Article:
• Do they have the resources to support the project?

• How do they manage changes in the scope of a project?

• What is their methodology for implementing a project?

• How do they handle migration of a complex system with minimal downtime?

• Do they offer startup support? To what extent?

• How is system knowledge transferred to plant people? Do they involve technicians and key plant operators during startup?

• Is their team available to provide 24/7/365 support?

• How do they follow up with original equipment manufacturers on standards?

• Have they implemented any sustainability projects? Can they share best practices?

Who’s on the team

Interview the lead project engineer and find out who will be on your team. Be sure to lock them in on your project. The lead project engineer can make or break the project, choose wisely. Focus on their knowledge, techniques and skills. Make sure the staff the system integrator intends to bring in have the knowledge and experience to handle your project.

Technical capabilities

Understanding the technical ability of a prospective partner is crucial to ensure they can meet the specific demands of your project.

Questions to ask are:

• What tools, platforms and technologies do they rely on for integration? These tools should align with your existing infrastructure or be easily adaptable to your needs.

• What procedures and protocols do they have in place to ensure that the integration solutions are robust, reliable and meet set standards?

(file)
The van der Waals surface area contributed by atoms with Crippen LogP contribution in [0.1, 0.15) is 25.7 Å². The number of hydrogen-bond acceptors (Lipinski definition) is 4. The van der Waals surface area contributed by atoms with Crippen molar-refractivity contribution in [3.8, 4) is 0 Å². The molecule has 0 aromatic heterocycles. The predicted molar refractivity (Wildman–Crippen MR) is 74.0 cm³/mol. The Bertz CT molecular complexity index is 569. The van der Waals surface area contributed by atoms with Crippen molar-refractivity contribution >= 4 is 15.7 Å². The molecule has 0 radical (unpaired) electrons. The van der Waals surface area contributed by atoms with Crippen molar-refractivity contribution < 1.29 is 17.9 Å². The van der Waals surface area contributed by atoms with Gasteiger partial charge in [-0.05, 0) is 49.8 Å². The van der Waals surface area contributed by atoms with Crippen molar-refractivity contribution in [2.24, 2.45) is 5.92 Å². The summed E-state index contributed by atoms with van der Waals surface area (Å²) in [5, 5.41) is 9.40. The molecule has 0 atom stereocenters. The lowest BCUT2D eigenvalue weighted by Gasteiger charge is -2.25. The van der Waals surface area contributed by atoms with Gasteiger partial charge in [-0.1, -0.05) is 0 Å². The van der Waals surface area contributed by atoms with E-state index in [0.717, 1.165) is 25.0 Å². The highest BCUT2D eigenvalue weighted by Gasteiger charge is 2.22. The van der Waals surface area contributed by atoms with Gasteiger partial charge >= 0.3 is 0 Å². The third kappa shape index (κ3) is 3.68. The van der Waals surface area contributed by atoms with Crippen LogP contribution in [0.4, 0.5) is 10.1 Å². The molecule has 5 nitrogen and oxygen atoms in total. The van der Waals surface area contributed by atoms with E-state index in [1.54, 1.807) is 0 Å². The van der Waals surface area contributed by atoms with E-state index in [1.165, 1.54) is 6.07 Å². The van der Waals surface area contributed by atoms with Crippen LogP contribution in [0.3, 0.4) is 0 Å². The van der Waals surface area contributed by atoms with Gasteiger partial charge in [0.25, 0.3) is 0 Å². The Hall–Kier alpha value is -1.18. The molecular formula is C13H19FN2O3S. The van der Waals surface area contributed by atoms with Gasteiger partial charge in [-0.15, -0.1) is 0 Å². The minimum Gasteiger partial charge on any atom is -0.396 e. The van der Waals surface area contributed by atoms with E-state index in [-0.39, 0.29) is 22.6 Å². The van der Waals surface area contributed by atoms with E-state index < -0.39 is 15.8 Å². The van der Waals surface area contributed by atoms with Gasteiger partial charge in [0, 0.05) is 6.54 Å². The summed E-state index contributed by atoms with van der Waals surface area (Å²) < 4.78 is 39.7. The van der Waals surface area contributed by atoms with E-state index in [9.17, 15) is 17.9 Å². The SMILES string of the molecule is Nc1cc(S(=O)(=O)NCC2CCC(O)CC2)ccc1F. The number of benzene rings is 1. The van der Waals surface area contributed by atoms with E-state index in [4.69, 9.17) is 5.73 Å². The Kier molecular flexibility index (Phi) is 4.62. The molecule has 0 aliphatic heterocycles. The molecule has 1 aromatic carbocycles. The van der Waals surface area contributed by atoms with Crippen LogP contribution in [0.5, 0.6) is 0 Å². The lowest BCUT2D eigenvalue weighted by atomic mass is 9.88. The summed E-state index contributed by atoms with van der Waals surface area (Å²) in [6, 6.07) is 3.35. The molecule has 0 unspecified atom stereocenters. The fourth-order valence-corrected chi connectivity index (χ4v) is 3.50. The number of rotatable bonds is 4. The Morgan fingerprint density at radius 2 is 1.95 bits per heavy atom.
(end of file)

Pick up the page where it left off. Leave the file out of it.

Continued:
Project management

Project management capability is vital. Without it, you risk ending up with a series of separate projects that are not integrated with the rest of your organisation. How do they plan, execute and oversee integration projects? Their approach can offer insights into their organisational maturity, efficiency and adaptability.


The cost of the control system and the system integration in an automation project is typically a small portion of the total cost. The SI’s pricing should be competitive but there’s more to it than that. An integrator with a proven track record of successfully delivering projects like yours on time and on budget is worth way more than the relatively small amount of money you might save going with the low cost option.

Look for over-promises

Get the SI to prove that they understood your requirements, didn’t underestimate the project, and have experience with similar projects. If you get a lower price than expected, dig into where their staff will be coming from and any possible implications.


Given the sensitive nature of integrated systems, you need a system integrator who will ensure you and your customers and partners are protected. It’s essential to understand how they will ensure the security of your data and system processes. This includes encryption, access control and regular security audits.


These answers can help you understand the SI’s technical capability and set the stage for a successful project. Rather than focusing on the project with tunnel vision, a good SI should be an extension of the manufacturer’s engineering team, bringing new ideas to the table and contributing by listening, advising and educating the members on how to reduce manufacturing costs and improve product quality.